20 Years Later: How TWA Flight 800 Redefined Support Groups
Much has been written and debated about TWA Flight 800, one of the deadliest plane crashes of the 1990s. Not to be lost in the shuffle: The role that a support group for families of the victims played in defining the regulatory response to the crash and the memorial built to honor those lost.
Two decades ago, the explosion of TWA Flight 800—which killed all 230 aboard when the airliner crashed into the Atlantic off of Long Island—brought together a broad group of families that stretched continents, languages, and cultures.
The tragedy still lingers, as do questions about what happened, which have sparked occasional documentaries and continued debate, despite the National Transportation Safety Board having determined years ago that terrorism wasn’t the culprit. (Rather, it said an explosion in one of the fuel tanks likely caused the explosion and ensuing crash.)
But one result of the July 17, 1996, crash that makes it stand out among similar tragedies is the way the victims’ families united and became something of a community.
Families of TWA Flight 800 Association, a victim support group, formed quickly after the crash of the airliner, which left JFK Airport in Queens, NY, for Paris but exploded shortly after takeoff. Despite the cultural and language differences many of the families had, the group gave them critical support as they waded through a challenging shared experience.
The association has not only played an essential role in honoring the memories of those lost but has also served as a collective voice to speak for those victims during the four-year federal investigation. Whenever the story resurfaces in the news cycle—as it did in 2013, when the cable network EPIX released a documentary on the tragedy that floated a theory that a missile was involved—the group is there to speak up about the negative effects such rehashing has on families.
John Seaman, the longtime head of the association, has repeatedly rejected the theories and emphasized that they reopen the wounds around the tragedy.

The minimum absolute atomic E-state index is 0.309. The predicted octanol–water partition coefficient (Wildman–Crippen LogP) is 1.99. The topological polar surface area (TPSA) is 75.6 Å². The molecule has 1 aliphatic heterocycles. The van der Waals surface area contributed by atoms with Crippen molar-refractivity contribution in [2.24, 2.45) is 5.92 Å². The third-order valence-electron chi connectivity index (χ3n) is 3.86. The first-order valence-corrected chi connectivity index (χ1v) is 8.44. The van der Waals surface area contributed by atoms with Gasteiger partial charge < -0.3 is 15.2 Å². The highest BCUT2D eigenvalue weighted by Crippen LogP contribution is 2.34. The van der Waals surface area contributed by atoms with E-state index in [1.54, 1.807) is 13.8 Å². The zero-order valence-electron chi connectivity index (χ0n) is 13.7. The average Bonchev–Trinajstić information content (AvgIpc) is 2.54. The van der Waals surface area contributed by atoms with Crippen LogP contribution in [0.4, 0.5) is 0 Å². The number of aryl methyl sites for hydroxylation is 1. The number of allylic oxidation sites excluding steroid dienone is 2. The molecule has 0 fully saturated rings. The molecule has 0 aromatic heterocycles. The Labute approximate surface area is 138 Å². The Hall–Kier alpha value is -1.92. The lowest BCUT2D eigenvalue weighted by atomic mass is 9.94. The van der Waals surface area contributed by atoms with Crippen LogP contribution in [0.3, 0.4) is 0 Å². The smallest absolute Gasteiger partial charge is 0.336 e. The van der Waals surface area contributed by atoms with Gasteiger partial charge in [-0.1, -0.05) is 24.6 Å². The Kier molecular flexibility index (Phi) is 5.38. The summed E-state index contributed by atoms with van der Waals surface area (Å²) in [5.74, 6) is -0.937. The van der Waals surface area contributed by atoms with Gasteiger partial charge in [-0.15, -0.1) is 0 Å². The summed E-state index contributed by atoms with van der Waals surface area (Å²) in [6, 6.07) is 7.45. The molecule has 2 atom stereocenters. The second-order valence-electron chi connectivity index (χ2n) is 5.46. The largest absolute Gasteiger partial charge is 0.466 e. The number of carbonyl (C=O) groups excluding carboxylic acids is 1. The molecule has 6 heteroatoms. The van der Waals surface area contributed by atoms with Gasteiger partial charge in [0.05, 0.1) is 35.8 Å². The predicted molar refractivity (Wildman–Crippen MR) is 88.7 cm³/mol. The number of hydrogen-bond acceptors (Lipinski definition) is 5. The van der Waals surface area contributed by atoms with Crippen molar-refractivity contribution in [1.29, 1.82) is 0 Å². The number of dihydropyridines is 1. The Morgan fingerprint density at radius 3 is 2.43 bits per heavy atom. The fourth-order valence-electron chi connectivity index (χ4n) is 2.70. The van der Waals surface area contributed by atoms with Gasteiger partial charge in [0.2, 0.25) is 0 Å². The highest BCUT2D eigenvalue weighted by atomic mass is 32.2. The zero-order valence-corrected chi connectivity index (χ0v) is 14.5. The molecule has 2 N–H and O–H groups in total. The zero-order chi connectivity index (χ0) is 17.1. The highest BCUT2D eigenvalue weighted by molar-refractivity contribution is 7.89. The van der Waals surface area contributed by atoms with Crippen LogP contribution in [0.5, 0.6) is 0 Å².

“Let it go,” Seaman told the Associated Press in a story published this week.
With such a wide group of people affected, it’s inevitable that some may not share Seaman’s sentiment and remain skeptical of the official explanation of the crash. Among them is Lisa Michelson.
“It’s a terrible cover-up,” Michelson, who lost her son in the crash, told the AP.
But even with doubts still lingering about the cause of the tragedy, it’s hard to ignore the value of an association that has brought so many grieving families together. The group played an active role in creating a memorial at Smith Point County Park, about 14 miles from the crash site. At last year’s ceremony, Board Member Frank Lombardi emphasized the memorial’s value as a sacred place.
“For family is a place in the heart,” Lombardi said, according to Newsday. “This memorial holds a place in all of our hearts.”
The association, which The New York Times called a “formidable political force” in an August 1996 article, also forced a change in strategy by regulatory groups in how they work with victims’ families. In addition, it has inspired later organizations focused on victims’ families, particularly in the wake of the September 11, 2001, terrorist attacks.
More importantly, coming together in this way has made things just a little easier for those families affected by Flight 800. The pain still lingers, but as the two-decade mark nears, the passage of time is helping, according to Seaman.
“It’s time to take a deep breath and reflect,” he told the AP. “I think the passage of time is helpful. It allows some of us to forget a lot of the details. The loved ones are not forgotten. To us, it’s about healing.”
An illustration on the back side of the TWA Flight 800 memorial. (Mr.TinDC/Flickr)